Influence of pre- and peri-natal nutrition on skeletal acquisition and maintenance

Harvard University, Cambridge, Massachusetts, United States
Bone (Impact Factor: 3.97). 06/2011; 50(2):444-51. DOI: 10.1016/j.bone.2011.06.019
Source: PubMed


Early life nutrition has substantial influences on postnatal health, with both under- and overnutrition linked with permanent metabolic changes that alter reproductive and immune function and significantly increase metabolic disease risk in offspring. Since perinatal nutrition depends in part on maternal metabolic condition, maternal diet during gestation and lactation is a risk factor for adult metabolic disease. Such developmental responses may be adaptive, but might also result from constraints on, or pathological changes to, normal physiology. The rising prevalence of both obesity and osteoporosis, and the identification of links among bone, fat, brain, and gut, suggest that obesity and osteoporosis may be related, and moreover that their roots may lie in early life. Here we focus on evidence for how maternal diet during gestation and lactation affects metabolism and skeletal acquisition in humans and in animal models. We consider the effects of overall caloric restriction, and macronutrient imbalances including high fat, high sucrose, and low protein, compared to normal diet. We then discuss potential mechanisms underlying the skeletal responses, including perinatal developmental programming via disruption of the perinatal leptin surge and/or epigenetic changes, to highlight unanswered questions and identify the most critical areas for future research.

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Available from: Maureen J Devlin
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    • "We also have shown that both models of early weaning decrease adipogenesis, total bone mineral density, total bone mineral content, bone area and serum osteocalcin in neonate [23]. Obesity and osteoporosis may be related disorders, and their roots may lie in early life [24]. Since those two early weaning models decrease adipogenesis and osteogenesis at weaning and program for obesity and some parameters of metabolic syndrome, the aim of this study was to investigate the impact of the pharmacological and mechanical early weaning in the adult offspring bone health, in order to determine if undernutrition caused by early weaning could program the offspring bone mass accretion later in life. "
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    ABSTRACT: Objective Obesity and osteoporosis seems to have a common pathogenesis, especially because bone and adipose tissue have common origins. Since early weaning (EW) decreases adipogenesis and osteogenesis in neonate, further programming for obesity and hyperleptinemia, we hypothesized that these changes in adipogenesis could affect bone metabolism. Materials/Methods Lactating rats were separated into 3 groups: control - dams whose pups ate milk throughout lactation; mechanical EW (MEW) - dams were involved with a bandage interrupting suckling in the last 3 days of lactation; pharmacological EW (PEW) - dams were bromocriptine-treated (0.5 mg/twice a day via intraperitoneal injection) 3 days before weaning. The adult offspring was subjected to dual-energy X-ray absorptiometry and bone tissue was also evaluated by computed tomography, microcomputed tomography and biomechanical tests, beyond serum analyses. Results MEW and PEW presented total bone mineral density (BMD), total bone mineral content, spine BMD and bone area in postnatal day 150 (PN150). In PN180, both groups also presented increase of these parameters and higher femur BMD and fourth lumbar vertebra (LV4) BMD, femoral head radiodensity and LV4 vertebral body radiodensity, trabecular number, stiffness and break load; lower trabecular separation, maximal deformation and break deformation, and also hyperleptinemia and higher visceral fat mass and 25-hydroxivitamin D, whereas parathyroid hormone was unchanged. Serum C-terminal cross-linked telopeptide of type I collagen was lower for both groups. Conclusions Since both models program for obesity and increased bone mass, and leptin increases plasma vitamin D levels, probably leptin is the link between obesity and higher bone mass.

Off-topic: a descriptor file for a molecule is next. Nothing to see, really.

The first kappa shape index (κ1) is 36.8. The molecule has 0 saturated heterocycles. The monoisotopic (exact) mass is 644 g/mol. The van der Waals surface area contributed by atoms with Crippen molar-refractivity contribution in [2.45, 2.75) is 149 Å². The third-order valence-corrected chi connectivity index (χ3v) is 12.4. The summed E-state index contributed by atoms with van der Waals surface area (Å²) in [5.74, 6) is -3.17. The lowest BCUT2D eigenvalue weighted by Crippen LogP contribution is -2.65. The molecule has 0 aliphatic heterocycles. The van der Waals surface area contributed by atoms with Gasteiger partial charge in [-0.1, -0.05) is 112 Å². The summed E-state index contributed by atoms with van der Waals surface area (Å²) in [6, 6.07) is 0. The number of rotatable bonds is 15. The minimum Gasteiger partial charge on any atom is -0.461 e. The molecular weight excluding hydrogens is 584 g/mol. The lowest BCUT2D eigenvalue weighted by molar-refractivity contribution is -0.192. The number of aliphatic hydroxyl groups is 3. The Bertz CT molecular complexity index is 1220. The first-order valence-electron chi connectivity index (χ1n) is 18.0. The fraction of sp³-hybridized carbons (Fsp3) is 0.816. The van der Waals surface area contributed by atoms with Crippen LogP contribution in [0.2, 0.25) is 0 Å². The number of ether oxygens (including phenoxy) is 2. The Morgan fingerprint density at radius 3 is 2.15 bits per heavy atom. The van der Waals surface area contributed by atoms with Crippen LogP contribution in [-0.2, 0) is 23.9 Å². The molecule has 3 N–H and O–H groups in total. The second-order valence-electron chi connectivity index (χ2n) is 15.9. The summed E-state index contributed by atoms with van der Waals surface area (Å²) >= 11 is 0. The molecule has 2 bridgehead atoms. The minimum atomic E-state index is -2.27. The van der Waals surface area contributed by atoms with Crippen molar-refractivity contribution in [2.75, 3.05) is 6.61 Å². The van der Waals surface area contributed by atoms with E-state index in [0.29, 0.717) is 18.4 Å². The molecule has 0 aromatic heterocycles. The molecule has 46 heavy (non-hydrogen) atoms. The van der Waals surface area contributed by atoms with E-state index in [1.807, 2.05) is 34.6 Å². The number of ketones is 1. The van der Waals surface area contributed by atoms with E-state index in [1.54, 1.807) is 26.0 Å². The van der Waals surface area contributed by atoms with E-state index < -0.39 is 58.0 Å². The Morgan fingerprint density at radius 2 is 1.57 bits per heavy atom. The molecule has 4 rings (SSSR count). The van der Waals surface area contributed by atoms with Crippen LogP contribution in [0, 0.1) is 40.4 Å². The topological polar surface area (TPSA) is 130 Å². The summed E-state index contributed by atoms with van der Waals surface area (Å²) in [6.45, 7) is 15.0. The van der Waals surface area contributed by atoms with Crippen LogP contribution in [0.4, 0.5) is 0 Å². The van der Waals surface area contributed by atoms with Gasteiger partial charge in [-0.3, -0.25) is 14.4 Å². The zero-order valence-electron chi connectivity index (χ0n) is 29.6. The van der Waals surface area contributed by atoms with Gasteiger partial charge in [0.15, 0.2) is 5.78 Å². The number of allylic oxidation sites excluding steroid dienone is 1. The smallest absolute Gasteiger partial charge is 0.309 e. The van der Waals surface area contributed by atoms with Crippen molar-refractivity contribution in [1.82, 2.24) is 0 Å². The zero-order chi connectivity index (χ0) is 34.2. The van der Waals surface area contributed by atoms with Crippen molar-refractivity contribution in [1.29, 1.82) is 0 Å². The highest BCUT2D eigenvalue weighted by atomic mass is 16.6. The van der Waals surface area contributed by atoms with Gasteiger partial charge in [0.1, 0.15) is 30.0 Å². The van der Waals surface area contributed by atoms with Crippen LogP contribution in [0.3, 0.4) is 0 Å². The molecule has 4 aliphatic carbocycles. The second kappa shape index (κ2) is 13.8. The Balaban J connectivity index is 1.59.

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    ABSTRACT: Diet, a modifiable osteoporosis risk factor, plays an important role in the acquisition and maintenance of bone mass. The influence of diet on bone begins in childhood; even maternal diet can influence bone mass in the offspring. A good general nutritional status and adequate dietary protein, calcium, vitamin D, fruits, and vegetables have a positive influence on bone health, while a high caloric diet and heavy alcohol consumption have been associated with lower bone mass and higher rates of fracture. The evidence for a role of other minerals and vitamins in skeletal health is not as strong, but recent evidence suggests that vitamins C and K might also have an effect on bone.
    No preview · Article · Sep 2012 · Current Osteoporosis Reports

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